(For the Challenge, skip to the bottom)
Attending last year’s Enterprise 2.0 conference was a great experience. I learned a ton, met friends I had never met before in carbon, and left feeling invigorated. But there was a nagging feeling – it was all too perfect.
The sessions and keynotes were all about how great this was and how successful everyone had been. But I knew those were not the full stories. Having worked on Social Business for a few years, I had made my share of mistakes and had made a partial living off of fixing the mistakes of others and I learned a ton from these experiences. Why should a conference be any different? Why can’t we learn from each others’ mistakes? Was there a huge fear of failure?
So, when the call for presenters went out, I decided to talk about failures. I had some I could share, and I was sure I could find others so it didn’t turn into a “Kevin Failure Show.” I was wrong. As I started compiling stories I realized that there were very few who were willing to talk about their failures. But I had to go forward and the only failures I knew where my own or were from organizations I had worked with – and I didn’t feel like I could rat them out.
My first thought was, “I don’t have THAT many failures I could share!” Wrong again. It was amazing how many times I had failed. Not catastrophically, but even in small and simple ways.
My sweet wife was concerned. “Will it look like you are a total failure? Will they understand that you are really good at what you do?” I assured her it would be just fine. But this meant I had to be very open and transparent about my mistakes. This really is not an easy thing to do (mentally).
While creating the content for the session I learned that all of us make very few huge failures, but instead we make many small ones, quickly learn and adjust and turn them into wins. And the more I thought about it, the more mistakes I could name off. Soon, there were so many that I had to figure out which went into the presentation, and which I would merely mention and not explain.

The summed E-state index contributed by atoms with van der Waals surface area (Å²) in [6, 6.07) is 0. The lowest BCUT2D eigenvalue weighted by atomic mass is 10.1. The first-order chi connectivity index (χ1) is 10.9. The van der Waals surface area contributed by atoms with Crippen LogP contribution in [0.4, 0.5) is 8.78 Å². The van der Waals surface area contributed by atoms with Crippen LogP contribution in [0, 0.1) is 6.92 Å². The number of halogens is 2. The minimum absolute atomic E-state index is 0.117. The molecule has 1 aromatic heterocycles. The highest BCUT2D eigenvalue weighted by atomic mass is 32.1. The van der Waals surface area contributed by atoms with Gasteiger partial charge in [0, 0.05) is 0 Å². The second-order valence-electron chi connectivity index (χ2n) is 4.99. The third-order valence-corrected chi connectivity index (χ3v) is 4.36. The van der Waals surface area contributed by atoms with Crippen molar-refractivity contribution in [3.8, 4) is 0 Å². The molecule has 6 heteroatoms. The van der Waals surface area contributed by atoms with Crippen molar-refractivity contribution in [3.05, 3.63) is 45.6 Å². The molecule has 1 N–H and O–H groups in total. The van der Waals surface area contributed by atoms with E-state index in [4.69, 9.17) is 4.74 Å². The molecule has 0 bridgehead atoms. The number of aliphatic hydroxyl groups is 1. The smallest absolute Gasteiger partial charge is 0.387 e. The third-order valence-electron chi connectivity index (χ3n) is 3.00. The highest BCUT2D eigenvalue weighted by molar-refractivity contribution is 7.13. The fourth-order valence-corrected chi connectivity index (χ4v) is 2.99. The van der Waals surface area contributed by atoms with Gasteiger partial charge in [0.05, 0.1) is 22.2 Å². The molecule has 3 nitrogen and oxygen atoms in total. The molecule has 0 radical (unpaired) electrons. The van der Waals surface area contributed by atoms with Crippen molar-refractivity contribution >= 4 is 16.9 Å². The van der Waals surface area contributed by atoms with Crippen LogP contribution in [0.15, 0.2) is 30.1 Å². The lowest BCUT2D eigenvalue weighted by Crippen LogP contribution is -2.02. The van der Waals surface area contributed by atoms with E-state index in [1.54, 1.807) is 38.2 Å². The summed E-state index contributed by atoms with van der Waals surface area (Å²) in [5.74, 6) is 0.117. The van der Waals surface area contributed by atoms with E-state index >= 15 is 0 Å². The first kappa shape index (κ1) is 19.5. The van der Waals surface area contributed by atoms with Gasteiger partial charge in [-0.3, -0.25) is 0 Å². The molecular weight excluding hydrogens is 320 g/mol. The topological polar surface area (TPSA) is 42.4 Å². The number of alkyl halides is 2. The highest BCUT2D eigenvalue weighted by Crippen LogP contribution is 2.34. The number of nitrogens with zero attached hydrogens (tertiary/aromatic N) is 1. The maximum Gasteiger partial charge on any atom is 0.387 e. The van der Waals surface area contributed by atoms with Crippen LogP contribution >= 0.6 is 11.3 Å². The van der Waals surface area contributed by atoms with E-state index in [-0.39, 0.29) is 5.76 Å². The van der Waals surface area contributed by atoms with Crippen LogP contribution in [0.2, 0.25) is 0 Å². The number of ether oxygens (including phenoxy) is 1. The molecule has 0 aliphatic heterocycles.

The day of the presentation came. I was scheduled for the first time slot immediately after the keynotes. Arriving a bit early, I set up as I watched attendees pour in to this huge room. Susan Scrupski (queen of the Social Business Council) came up and said, “Have you seen the line to get in?” I had to go see this. She was right and it was long. By the time everyone had filed in, this large room was full.
I mention this only to point out that the reason they were there was not because of me, but because of the topic of failure – there were many others that felt the same way I did – a nice validation of my thoughts, but now the pressure was on (I didn’t want a live failure of a presentation on failure!). They wanted to learn from the mistakes of others so they would not repeat it.
In another post I will go over the content, but there are a couple things I did in the session that were kind of fun. The day before, during the workshops, I made the above video, and that is how I started it off. Immediately after it was silent, everyone waiting for me to start. I stood there, quietly for a moment, and then said, “Hi. I’m Kevin and I have failed.” A few giggles followed. I had planted four others in the audience who, in turn, stood up and introduced themselves and said the same thing. It was a Fail Flashmob or an FA meeting (Failures Anonymous). Then I went on to talk about the nature of failure, followed by examples of failure and how they could be overcome.
Time was running out and I had MANY more in the hopper (just in case time went long). I didn’t expect to explain most of them, but just use as examples. Later others told me that as I blew through the last 20 or so, they personally recognized each one and realized that we fail all the time, but we recover.
At the very end I issued two challenges to the audience. The first was to share their failures and not be afraid to talk about them. The second was to join me in discussing them after the conference has ended.
And so I invite you as well. Each week I will post an Enterprise 2.0 failure on this blog and encourage you to answer these two questions: 1) how can we avoid it and 2) if it still happens, how can we correct it? I have enough for a half year’s worth and by the time that comes around, we’ll all probably have that many more again.
The response after the session and for the next three days was wonderfully overwhelming. Thank you to everyone who tweeted during the session, blogged (Nigel Danson, Steve Radick, Cecil Dijoux) and wrote articles (SearchCRM, CMSWire, IT Knowledge Exchange), came up and talked to me about it and referred to the session in subsequent sessions. I wish I could thank you all individually. I am truly humbled by the response.
So please join us. The more perspectives we get each week, the more we can learn from each other and be better we will be at what we all love to do. I hope to learn from you next Tuesday with the first failure! (I promise the posts won’t be nearly as long 😉